Vincent Cable, the Liberal Democrat shadow Chancellor, has
said the exchange-traded futures industry serves as a model of
transparency for the effective running of financial
In an interview with FOW ahead of
tomorrow’s (6 May) UK general election, Cable said
he foresaw no need of radical reform in the listed derivatives
"In general, the commodities and other futures markets have
led the way in showing how financial markets should operate,"
"Specifically, the transparency of exchange-traded futures
should be seen as example to be followed by other markets, in
particular for credit default swaps", added Cable, who served
as chief economist at Shell, the largest London-listed company
by revenue, in the 1990s.
Criticising his rivals in the run up to
Thursday’s general election, Cable said: "Labour
has repeatedly refused to tackle the structural problems in the
banking sector, and the Conservatives are unwilling to make
reforms without international agreement."
In response, a Conservative spokesperson pointed out their
party’s manifesto commitment to a levy on banks,
and the party’s promise to act unilaterally if
necessary. A spokesperson from the Labour party was not
immediately available for comment.
Cable said the Liberal Democrats would seek to "separate
high-risk investment banking and low-risk high street banking"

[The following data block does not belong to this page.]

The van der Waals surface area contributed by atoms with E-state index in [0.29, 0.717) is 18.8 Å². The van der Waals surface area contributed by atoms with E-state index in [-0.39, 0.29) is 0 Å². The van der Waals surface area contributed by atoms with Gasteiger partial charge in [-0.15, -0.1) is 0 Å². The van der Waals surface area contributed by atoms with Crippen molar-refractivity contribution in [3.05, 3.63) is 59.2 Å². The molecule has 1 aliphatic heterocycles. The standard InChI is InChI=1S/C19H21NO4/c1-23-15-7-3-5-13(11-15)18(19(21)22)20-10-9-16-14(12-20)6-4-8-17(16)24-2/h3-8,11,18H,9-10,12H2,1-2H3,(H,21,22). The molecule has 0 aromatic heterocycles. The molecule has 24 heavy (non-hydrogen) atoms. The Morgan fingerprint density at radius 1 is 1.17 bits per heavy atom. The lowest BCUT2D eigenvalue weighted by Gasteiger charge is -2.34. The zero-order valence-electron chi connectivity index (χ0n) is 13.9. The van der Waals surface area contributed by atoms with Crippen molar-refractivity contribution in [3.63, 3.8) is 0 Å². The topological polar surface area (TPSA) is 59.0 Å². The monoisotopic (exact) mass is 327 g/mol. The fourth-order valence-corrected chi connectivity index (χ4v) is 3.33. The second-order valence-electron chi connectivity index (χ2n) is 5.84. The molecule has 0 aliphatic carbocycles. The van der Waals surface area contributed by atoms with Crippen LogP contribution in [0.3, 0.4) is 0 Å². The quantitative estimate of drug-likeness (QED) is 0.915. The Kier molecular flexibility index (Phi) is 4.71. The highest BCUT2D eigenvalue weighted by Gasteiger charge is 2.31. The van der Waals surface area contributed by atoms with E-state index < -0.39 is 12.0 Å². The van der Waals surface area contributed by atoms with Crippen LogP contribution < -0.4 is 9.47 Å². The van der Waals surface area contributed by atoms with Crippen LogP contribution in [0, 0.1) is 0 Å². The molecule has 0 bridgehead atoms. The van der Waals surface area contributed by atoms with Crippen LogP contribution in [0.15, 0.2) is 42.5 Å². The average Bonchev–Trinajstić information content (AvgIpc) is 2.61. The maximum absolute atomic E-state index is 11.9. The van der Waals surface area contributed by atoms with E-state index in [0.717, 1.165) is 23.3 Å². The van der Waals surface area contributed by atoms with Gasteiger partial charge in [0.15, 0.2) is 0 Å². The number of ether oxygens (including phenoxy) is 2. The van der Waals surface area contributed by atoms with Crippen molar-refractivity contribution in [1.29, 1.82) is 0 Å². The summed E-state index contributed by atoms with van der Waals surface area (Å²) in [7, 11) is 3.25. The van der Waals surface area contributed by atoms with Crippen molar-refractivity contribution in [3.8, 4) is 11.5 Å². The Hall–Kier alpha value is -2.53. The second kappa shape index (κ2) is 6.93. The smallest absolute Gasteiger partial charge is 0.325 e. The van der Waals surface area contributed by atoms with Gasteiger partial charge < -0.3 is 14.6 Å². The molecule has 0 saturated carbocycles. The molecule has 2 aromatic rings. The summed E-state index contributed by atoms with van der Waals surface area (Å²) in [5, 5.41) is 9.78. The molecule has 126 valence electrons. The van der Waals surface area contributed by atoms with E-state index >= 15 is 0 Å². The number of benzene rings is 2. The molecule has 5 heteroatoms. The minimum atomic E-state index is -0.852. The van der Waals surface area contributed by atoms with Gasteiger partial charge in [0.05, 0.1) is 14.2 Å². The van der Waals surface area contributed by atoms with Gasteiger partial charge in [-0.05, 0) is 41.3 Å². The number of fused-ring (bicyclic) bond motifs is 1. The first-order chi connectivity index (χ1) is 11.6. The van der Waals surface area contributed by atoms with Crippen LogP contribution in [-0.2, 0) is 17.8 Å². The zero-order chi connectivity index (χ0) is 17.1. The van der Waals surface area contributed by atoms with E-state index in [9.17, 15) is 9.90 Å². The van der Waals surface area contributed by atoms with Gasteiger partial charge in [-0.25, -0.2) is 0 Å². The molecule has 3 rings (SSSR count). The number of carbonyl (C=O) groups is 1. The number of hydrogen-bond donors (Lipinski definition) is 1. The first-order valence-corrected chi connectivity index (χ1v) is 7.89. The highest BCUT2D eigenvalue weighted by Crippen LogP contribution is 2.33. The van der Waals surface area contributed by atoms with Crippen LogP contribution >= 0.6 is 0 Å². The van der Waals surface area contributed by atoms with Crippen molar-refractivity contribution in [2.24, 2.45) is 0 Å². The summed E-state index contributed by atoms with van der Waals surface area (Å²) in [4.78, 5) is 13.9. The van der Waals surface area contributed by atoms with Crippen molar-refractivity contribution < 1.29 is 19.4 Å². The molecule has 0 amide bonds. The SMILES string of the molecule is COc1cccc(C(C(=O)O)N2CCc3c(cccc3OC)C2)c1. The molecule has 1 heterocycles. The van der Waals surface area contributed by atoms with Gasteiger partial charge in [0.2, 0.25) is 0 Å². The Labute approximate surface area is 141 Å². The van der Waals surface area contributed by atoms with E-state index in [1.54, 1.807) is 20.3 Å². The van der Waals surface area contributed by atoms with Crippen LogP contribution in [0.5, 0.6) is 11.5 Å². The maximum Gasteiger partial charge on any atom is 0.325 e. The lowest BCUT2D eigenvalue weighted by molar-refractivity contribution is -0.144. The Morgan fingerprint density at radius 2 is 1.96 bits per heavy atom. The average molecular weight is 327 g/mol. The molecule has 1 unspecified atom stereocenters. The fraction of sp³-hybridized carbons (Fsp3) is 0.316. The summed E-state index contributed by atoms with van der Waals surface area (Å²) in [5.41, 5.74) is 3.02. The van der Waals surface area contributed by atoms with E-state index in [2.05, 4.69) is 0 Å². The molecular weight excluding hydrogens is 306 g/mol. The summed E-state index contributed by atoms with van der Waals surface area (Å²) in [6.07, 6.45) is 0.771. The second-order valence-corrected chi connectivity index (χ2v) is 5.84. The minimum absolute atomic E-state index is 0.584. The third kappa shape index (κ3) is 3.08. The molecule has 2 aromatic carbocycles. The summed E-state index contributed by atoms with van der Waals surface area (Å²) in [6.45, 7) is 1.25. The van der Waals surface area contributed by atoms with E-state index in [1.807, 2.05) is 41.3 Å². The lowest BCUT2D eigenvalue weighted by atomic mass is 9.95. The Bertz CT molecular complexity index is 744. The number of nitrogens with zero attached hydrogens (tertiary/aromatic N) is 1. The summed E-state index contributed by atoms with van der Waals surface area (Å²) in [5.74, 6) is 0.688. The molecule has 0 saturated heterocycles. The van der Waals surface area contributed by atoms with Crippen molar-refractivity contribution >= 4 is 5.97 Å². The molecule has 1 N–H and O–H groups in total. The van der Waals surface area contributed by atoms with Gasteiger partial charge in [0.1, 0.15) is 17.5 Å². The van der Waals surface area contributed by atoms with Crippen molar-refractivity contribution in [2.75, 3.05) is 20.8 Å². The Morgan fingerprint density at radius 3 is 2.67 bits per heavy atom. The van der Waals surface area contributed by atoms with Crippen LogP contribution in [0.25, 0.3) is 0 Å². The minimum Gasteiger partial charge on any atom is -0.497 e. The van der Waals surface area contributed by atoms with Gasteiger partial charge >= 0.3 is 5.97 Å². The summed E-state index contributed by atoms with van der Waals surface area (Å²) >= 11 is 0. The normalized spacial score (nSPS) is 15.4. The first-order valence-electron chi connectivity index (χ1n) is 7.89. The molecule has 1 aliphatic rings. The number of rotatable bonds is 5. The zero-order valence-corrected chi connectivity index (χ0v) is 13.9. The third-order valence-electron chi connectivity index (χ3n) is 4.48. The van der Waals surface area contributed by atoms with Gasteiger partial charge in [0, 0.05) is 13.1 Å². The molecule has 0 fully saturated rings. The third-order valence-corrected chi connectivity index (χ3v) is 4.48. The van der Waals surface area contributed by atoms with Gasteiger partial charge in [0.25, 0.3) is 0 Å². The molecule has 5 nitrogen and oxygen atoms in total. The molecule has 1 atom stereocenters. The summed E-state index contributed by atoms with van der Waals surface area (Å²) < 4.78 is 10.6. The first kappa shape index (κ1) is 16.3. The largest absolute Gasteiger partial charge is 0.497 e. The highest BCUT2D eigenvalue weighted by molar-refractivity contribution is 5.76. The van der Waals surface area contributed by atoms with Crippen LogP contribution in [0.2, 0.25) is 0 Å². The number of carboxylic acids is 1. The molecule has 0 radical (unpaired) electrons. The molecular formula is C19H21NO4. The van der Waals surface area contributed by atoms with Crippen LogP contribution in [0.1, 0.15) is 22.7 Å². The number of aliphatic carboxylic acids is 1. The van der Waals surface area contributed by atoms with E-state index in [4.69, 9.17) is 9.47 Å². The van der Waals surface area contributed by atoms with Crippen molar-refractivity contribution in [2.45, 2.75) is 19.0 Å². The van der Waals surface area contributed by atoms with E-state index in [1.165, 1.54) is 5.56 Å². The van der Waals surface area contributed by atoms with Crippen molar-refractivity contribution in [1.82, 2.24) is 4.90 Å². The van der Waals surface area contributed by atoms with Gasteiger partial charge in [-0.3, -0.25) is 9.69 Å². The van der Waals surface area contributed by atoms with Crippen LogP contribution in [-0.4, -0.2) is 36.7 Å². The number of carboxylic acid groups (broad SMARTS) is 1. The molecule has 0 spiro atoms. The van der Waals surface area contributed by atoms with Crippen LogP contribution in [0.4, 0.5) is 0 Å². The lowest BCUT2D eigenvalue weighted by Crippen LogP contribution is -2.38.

should they gain power, echoing the sentiment of the
far-reaching financial reform bill now being debated in the US
Senate. He also lent tacit support to the Senate Agricultural
Committee’s proposed amendment to the bill, which
effectively bans deposit holding banks from proprietary trading
"This would likely be the natural result of splitting
low-risk retail banking and high-risk investment banking", said
Cable. "The taxpayer should never again be expected to foot the
bill for the reckless gambling of 'casino’
Asked what he would do about an inevitable City backlash in
response to such changes, Cable was philosophical.
"The financial crisis must make us look critically at the
City’s contribution. There are considerable
benefits from the City, but, as we have now discovered, major
systemic risks which can spill over into the rest of the
economy. It is the job of policy makers, and specifically
regulation, to cut the risks relative to the benefits."
He concluded that: "I know that many in the City have been
horrified by the path their colleagues and rivals trod in
recent years and it is by no means certain that there would be
a 'backlash’. My approach to the City is not one
of hostility, or of obsequiousness. I recognise its importance.
But we must ensure that the banking sector can never put the
stability of the UK economy at risk."
Tom Osborn +44 207 779 8361 firstname.lastname@example.org